Data publication and citation are key aspects of the Open Science movement, and core to the RDA’s vision of researchers and innovators openly sharing data across technologies. The publication of datasets and/or the metadata describing them ensures that research can be shared and reused, and allowing citation or reference to data further enhances the opportunities for reuse while supporting the reproducibility of research.
At the core of the ability to use and reuse digital objects, including datasets, is the ability to identify and address them. Addressing data comes with its own set of issues, including , what constitutes a discrete dataset and how to deal with data being moved (physically or virtually). The currently accepted solution and state of the art is to use persistent identifiers to point to data.
The RDA is founded on the ideal of data sharing, yet sharing cannot be completely unrestricted. Many stakeholders have an interest in controlling or restricting access to some digital material, and not only for selfish motives but for perfectly valid ethical reasons. The enforcement of restrictions might be underpinned by legislation, or by policies and practices of particular organisations individually or working in concert. In any case the aim is to prevent unauthorised access to digital material that might cause harm of some kind, whether to national security, the lives of individuals, or commercial or scientific interests.
Trustworthy repositories and proper data management are at the heart of the emerging research and data infrastructures. Trustworthy repositories are those entities in our infrastructures that reliably and persistently store, manage and give access to digital objects, i.e. data, metadata, collections, databases, etc. Increasingly often data is offered in form of services, i.e. repositories can maintain special software that offers specific access opportunities (visualisation, selection, some calculations, etc.).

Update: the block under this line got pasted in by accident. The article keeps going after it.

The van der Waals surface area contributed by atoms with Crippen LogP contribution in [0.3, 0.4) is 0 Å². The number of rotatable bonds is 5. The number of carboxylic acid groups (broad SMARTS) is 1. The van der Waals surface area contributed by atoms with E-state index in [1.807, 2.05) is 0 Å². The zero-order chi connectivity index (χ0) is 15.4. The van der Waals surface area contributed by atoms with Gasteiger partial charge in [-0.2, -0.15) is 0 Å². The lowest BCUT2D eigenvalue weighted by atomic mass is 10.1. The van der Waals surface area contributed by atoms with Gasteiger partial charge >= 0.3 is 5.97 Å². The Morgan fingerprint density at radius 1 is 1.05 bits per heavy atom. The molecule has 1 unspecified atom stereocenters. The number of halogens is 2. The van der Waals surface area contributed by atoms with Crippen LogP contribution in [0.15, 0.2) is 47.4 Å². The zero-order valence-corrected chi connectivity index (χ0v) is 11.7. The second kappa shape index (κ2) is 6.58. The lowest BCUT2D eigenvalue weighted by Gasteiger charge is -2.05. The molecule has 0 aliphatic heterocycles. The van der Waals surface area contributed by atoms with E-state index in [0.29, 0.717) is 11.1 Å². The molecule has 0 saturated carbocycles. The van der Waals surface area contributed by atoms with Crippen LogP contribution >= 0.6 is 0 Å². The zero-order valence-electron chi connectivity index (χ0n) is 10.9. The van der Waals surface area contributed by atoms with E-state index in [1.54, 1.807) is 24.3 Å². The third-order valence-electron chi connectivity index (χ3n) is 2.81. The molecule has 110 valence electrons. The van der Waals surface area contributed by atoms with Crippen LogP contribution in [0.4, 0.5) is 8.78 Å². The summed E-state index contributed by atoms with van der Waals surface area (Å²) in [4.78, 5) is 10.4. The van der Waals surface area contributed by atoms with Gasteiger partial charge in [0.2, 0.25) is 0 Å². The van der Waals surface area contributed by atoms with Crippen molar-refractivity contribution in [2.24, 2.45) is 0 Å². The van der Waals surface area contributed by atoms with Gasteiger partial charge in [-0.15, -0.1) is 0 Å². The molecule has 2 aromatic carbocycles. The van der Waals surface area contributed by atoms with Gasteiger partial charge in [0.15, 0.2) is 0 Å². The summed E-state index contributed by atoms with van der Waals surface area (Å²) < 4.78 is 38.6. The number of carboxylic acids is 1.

Data models, data standards and data types are at the core of proper data organisations, re-use and interoperability. With the term data standards we refer to all the different file formats that are being used in science expecting of course that these are well specified and where possible adhere to widely accepted standards and best practices to enable interpretation
Metadata is a very broad concept: “All data is metadata” and “All metadata is data” are two well-known assertions about metadata indicating the unlimited scope of this topic if used without any restriction. For this cluster page we start from the notion of the digital object as being defined by the Data Foundation & Terminology WG. Metadata is stated to contain descriptive, contextual and provenance assertions about the properties of a digital object.
The term Data Stewardship refers to policies, procedures and roles in managing data throughout the whole life cycle of data objects. Therefore, the term stresses the need for active data management after the end of the project that created data, metadata, collections, databases, etc. During project lifetimes, most administrational roles such as owners, copyright holders, data managers, primary users, metadata creators etc. have been defined through the project setup or have been implicitly assumed. At the end of a project most, if not all of these roles - including rights and licensing issues – are no longer well defined.